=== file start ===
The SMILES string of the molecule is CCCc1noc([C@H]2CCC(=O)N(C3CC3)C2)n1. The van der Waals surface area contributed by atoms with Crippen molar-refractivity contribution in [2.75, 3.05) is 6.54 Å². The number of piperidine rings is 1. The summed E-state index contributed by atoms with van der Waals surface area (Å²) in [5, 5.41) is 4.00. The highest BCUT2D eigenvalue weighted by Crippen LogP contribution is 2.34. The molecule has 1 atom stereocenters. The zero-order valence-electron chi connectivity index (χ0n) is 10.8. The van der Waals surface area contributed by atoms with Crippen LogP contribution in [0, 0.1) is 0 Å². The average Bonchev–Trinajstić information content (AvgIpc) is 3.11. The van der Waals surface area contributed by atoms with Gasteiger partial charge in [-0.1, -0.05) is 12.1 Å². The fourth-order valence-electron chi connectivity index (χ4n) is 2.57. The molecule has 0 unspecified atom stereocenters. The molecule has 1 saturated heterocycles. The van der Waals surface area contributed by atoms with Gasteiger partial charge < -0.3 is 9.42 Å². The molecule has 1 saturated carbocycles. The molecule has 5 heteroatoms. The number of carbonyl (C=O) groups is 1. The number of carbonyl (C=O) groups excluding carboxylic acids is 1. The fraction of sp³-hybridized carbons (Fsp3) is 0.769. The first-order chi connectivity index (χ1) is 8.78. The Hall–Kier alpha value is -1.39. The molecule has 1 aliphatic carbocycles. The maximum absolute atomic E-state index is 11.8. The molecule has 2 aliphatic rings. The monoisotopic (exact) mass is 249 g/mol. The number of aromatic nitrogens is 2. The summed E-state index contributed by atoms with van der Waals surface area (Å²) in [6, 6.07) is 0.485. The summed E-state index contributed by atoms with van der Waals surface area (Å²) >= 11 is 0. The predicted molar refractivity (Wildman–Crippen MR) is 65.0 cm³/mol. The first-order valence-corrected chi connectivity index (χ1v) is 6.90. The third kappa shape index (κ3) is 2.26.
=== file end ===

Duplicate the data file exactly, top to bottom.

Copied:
The SMILES string of the molecule is CCCc1noc([C@H]2CCC(=O)N(C3CC3)C2)n1. The van der Waals surface area contributed by atoms with Crippen molar-refractivity contribution in [2.75, 3.05) is 6.54 Å². The number of piperidine rings is 1. The summed E-state index contributed by atoms with van der Waals surface area (Å²) in [5, 5.41) is 4.00. The highest BCUT2D eigenvalue weighted by Crippen LogP contribution is 2.34. The molecule has 1 atom stereocenters. The zero-order valence-electron chi connectivity index (χ0n) is 10.8. The van der Waals surface area contributed by atoms with Crippen LogP contribution in [0, 0.1) is 0 Å². The average Bonchev–Trinajstić information content (AvgIpc) is 3.11. The van der Waals surface area contributed by atoms with Gasteiger partial charge in [-0.1, -0.05) is 12.1 Å². The fourth-order valence-electron chi connectivity index (χ4n) is 2.57. The molecule has 0 unspecified atom stereocenters. The molecule has 1 saturated heterocycles. The van der Waals surface area contributed by atoms with Gasteiger partial charge < -0.3 is 9.42 Å². The molecule has 1 saturated carbocycles. The molecule has 5 heteroatoms. The number of carbonyl (C=O) groups is 1. The number of carbonyl (C=O) groups excluding carboxylic acids is 1. The fraction of sp³-hybridized carbons (Fsp3) is 0.769. The first-order chi connectivity index (χ1) is 8.78. The Hall–Kier alpha value is -1.39. The molecule has 1 aliphatic carbocycles. The maximum absolute atomic E-state index is 11.8. The molecule has 2 aliphatic rings. The monoisotopic (exact) mass is 249 g/mol. The number of aromatic nitrogens is 2. The summed E-state index contributed by atoms with van der Waals surface area (Å²) in [6, 6.07) is 0.485. The summed E-state index contributed by atoms with van der Waals surface area (Å²) >= 11 is 0. The predicted molar refractivity (Wildman–Crippen MR) is 65.0 cm³/mol. The first-order valence-corrected chi connectivity index (χ1v) is 6.90. The third kappa shape index (κ3) is 2.26.